“I love the community bank that I deal with, too, but I price things out,” Jon says. “They said with patronage, it’s no contest. Go with them.”

And with that, last year Jon purchased his third operation in a decade.


Photo by Gary Clark

Three major retail chains sell the plants.

Since then, he’s built barns and greenhouses, drilled wells and poured 600 yards of concrete for paths and foundations.

More upgrades are coming, but after such rapid growth, Jon aims for a moderate pace once he’s 40. He’s also started a small cattle operation, and he and Amy manage a family ranch in West Texas.

Looking back on how far they’ve come, he compares a young farmer trying to get a loan to a young driver trying to get insurance.

“When you’re 22 years old, you’re a huge risk. People are nervous,” he says. “I got told no a lot, and I didn’t quit.

“We’re finally at a stage where banks compete for our business. That’s a good sign.”


Amy Hegeman tends to horse

Photo by Gary Clark  

Amy Hegeman comes from a long line of women
in rodeo.

Ella rides a horse

Photo by Gary Clark  

Amy and Jon’s 6-year-old daughter, Ella, is
learning the ropes from Amy and competes in junior rodeo.

Opportunity Knocks, and Horses Get a New Home

Starting out in agriculture isn’t easy, but youth has its advantages.

In Jon and Amy Hegeman’s valley 80 miles east of Birmingham, Ala., shifting demographics have led to more farms coming on the market.

“Most people in our industry are almost retirement age,” Jon says. “So who’s the next generation?

“Young people in agriculture today, if they have the right capital, are in a very good position in the next 10 years.”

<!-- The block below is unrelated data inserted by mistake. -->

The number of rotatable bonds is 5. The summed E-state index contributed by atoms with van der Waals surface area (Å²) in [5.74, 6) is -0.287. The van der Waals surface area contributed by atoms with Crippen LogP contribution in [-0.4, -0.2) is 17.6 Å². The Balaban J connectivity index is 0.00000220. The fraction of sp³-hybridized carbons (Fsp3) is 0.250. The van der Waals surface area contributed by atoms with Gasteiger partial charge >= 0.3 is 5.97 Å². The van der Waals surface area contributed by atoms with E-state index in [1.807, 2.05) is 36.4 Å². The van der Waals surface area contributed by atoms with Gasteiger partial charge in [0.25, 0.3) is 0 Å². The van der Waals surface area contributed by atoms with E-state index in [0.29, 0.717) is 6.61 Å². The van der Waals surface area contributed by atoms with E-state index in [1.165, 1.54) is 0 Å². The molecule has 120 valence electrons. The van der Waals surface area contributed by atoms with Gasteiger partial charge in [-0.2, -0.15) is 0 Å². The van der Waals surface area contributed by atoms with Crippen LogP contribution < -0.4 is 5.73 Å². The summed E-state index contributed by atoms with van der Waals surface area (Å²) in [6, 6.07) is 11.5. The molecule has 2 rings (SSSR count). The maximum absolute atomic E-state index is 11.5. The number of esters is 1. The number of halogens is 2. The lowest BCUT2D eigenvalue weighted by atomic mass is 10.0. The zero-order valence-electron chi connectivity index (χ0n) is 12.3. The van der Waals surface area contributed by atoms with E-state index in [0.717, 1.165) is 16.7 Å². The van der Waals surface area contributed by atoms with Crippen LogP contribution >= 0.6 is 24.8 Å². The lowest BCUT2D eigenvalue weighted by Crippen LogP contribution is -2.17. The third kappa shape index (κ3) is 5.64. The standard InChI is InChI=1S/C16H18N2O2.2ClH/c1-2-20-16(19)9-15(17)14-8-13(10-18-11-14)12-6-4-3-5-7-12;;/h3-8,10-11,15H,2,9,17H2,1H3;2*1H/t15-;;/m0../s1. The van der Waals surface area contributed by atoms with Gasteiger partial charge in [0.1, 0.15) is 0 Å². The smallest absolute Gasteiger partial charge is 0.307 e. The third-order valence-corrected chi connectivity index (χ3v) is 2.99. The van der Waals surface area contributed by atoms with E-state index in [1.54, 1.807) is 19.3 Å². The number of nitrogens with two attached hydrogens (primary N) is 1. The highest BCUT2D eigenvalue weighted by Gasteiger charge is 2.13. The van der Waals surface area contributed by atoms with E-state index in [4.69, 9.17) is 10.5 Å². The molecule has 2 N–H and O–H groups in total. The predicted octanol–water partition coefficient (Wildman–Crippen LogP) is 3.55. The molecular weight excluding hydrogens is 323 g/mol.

Last year to buy 12 acres, the couple found the capital they needed at Alabama Farm Credit. They’re now adding improvements for Amy’s horse operation, which had been next to Jon’s business before his greenhouses expanded into her riding arena, barns and pasture.

Horses are in Amy’s blood. Her grandmother, Lottie Jo “Sug” Bloxom, rode with Roy Rogers at Madison Square Garden, and in 1948 was a founding member of the Girls Rodeo Association (GRA) — now the Women’s Professional Rodeo Association. Sug’s sister, Margaret Owens, was the first GRA president and first world champion barrel racer, and is in the Texas Rodeo Hall of Fame and the National Cowgirl Hall of Fame.

“When rodeo started, the men competed and the women were called sponsor girls. They were advertisements, basically,” says Amy, vice chairman of the Alabama Farmers Federation Equine Committee. “The group that started the GRA pushed for women to have an event in the rodeo, to actually be a part of it.”

Rodeo is still a big part of her family’s life, so when she goes home to Andrews, Texas, the horses go, too. Over the Fourth of July, she and her mother barrel raced in Grants, N.M., and the Hegemans’ 6-year-old daughter, Ella, entered the junior rodeo.

Amy brings a little of Texas back to Alabama, teaching riding lessons and tuning clients’ young horses.

There was a learning curve moving from West Texas, where the climate and terrain are very different, but she sees similarities, too.

“People here are very friend-ly and family-oriented,” she says.